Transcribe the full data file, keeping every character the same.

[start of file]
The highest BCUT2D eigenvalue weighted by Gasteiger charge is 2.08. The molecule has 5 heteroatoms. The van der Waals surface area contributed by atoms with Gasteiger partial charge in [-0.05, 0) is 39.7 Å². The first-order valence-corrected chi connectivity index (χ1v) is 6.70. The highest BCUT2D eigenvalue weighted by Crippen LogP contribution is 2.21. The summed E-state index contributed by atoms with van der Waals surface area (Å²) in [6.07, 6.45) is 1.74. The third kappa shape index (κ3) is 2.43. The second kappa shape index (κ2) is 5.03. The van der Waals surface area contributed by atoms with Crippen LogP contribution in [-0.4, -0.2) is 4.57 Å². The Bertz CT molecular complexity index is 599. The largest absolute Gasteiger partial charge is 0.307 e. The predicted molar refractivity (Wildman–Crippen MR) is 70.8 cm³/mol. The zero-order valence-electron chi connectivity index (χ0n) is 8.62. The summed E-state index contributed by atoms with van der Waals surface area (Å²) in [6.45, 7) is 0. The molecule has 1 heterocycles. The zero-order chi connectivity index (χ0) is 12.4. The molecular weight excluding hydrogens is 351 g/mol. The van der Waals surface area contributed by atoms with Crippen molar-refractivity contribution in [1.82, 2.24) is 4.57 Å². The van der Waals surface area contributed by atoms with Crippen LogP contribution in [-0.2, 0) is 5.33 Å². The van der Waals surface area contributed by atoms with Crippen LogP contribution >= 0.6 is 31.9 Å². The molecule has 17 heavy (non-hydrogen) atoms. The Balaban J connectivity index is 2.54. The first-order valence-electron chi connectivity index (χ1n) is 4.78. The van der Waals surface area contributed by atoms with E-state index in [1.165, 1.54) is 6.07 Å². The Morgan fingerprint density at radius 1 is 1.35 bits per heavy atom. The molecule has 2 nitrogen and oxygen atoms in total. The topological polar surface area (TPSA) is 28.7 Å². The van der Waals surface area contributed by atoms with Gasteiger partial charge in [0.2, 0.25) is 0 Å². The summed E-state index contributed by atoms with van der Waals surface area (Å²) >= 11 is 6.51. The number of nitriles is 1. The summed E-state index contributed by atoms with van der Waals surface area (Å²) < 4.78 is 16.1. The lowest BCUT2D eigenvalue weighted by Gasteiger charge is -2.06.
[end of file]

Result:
The highest BCUT2D eigenvalue weighted by Gasteiger charge is 2.08. The molecule has 5 heteroatoms. The van der Waals surface area contributed by atoms with Gasteiger partial charge in [-0.05, 0) is 39.7 Å². The first-order valence-corrected chi connectivity index (χ1v) is 6.70. The highest BCUT2D eigenvalue weighted by Crippen LogP contribution is 2.21. The summed E-state index contributed by atoms with van der Waals surface area (Å²) in [6.07, 6.45) is 1.74. The third kappa shape index (κ3) is 2.43. The second kappa shape index (κ2) is 5.03. The van der Waals surface area contributed by atoms with Crippen LogP contribution in [-0.4, -0.2) is 4.57 Å². The Bertz CT molecular complexity index is 599. The largest absolute Gasteiger partial charge is 0.307 e. The predicted molar refractivity (Wildman–Crippen MR) is 70.8 cm³/mol. The zero-order valence-electron chi connectivity index (χ0n) is 8.62. The summed E-state index contributed by atoms with van der Waals surface area (Å²) in [6.45, 7) is 0. The molecule has 1 heterocycles. The zero-order chi connectivity index (χ0) is 12.4. The molecular weight excluding hydrogens is 351 g/mol. The van der Waals surface area contributed by atoms with Crippen molar-refractivity contribution in [1.82, 2.24) is 4.57 Å². The van der Waals surface area contributed by atoms with Crippen LogP contribution in [-0.2, 0) is 5.33 Å². The van der Waals surface area contributed by atoms with Crippen LogP contribution >= 0.6 is 31.9 Å². The molecule has 17 heavy (non-hydrogen) atoms. The Balaban J connectivity index is 2.54. The first-order valence-electron chi connectivity index (χ1n) is 4.78. The van der Waals surface area contributed by atoms with E-state index in [1.165, 1.54) is 6.07 Å². The Morgan fingerprint density at radius 1 is 1.35 bits per heavy atom. The molecule has 2 nitrogen and oxygen atoms in total. The topological polar surface area (TPSA) is 28.7 Å². The van der Waals surface area contributed by atoms with Gasteiger partial charge in [0.2, 0.25) is 0 Å². The summed E-state index contributed by atoms with van der Waals surface area (Å²) >= 11 is 6.51. The number of nitriles is 1. The summed E-state index contributed by atoms with van der Waals surface area (Å²) < 4.78 is 16.1. The lowest BCUT2D eigenvalue weighted by Gasteiger charge is -2.06.